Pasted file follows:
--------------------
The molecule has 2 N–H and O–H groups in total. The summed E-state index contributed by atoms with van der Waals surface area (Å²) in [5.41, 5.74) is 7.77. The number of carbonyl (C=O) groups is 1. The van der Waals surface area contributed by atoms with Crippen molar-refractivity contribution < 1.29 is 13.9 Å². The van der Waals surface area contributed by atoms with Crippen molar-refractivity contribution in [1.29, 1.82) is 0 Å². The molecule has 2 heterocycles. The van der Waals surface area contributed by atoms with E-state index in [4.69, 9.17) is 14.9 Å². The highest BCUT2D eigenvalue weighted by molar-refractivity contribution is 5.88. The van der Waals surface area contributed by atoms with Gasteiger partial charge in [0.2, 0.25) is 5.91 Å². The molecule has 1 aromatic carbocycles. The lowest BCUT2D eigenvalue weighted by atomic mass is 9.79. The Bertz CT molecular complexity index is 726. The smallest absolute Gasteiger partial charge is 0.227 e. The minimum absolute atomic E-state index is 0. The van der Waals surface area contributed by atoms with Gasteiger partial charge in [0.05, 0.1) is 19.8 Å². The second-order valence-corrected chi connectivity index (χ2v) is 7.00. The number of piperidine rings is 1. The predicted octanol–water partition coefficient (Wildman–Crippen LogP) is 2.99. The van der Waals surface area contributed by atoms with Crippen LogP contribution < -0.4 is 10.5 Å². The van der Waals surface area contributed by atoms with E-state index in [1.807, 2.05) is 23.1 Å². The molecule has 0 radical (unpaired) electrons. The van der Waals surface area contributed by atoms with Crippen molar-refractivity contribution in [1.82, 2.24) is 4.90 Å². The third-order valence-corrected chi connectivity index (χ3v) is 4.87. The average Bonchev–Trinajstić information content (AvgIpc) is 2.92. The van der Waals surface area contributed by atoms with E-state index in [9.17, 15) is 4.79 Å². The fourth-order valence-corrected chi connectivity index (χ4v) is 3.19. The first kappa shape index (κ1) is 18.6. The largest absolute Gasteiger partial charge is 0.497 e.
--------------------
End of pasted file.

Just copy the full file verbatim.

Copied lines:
The molecule has 2 N–H and O–H groups in total. The summed E-state index contributed by atoms with van der Waals surface area (Å²) in [5.41, 5.74) is 7.77. The number of carbonyl (C=O) groups is 1. The van der Waals surface area contributed by atoms with Crippen molar-refractivity contribution < 1.29 is 13.9 Å². The van der Waals surface area contributed by atoms with Crippen molar-refractivity contribution in [1.29, 1.82) is 0 Å². The molecule has 2 heterocycles. The van der Waals surface area contributed by atoms with E-state index in [4.69, 9.17) is 14.9 Å². The highest BCUT2D eigenvalue weighted by molar-refractivity contribution is 5.88. The van der Waals surface area contributed by atoms with Gasteiger partial charge in [0.2, 0.25) is 5.91 Å². The molecule has 1 aromatic carbocycles. The lowest BCUT2D eigenvalue weighted by atomic mass is 9.79. The Bertz CT molecular complexity index is 726. The smallest absolute Gasteiger partial charge is 0.227 e. The minimum absolute atomic E-state index is 0. The van der Waals surface area contributed by atoms with Gasteiger partial charge in [0.05, 0.1) is 19.8 Å². The second-order valence-corrected chi connectivity index (χ2v) is 7.00. The number of piperidine rings is 1. The predicted octanol–water partition coefficient (Wildman–Crippen LogP) is 2.99. The van der Waals surface area contributed by atoms with Crippen LogP contribution < -0.4 is 10.5 Å². The van der Waals surface area contributed by atoms with E-state index in [1.807, 2.05) is 23.1 Å². The molecule has 0 radical (unpaired) electrons. The van der Waals surface area contributed by atoms with Crippen molar-refractivity contribution in [1.82, 2.24) is 4.90 Å². The third-order valence-corrected chi connectivity index (χ3v) is 4.87. The average Bonchev–Trinajstić information content (AvgIpc) is 2.92. The van der Waals surface area contributed by atoms with E-state index in [9.17, 15) is 4.79 Å². The fourth-order valence-corrected chi connectivity index (χ4v) is 3.19. The first kappa shape index (κ1) is 18.6. The largest absolute Gasteiger partial charge is 0.497 e.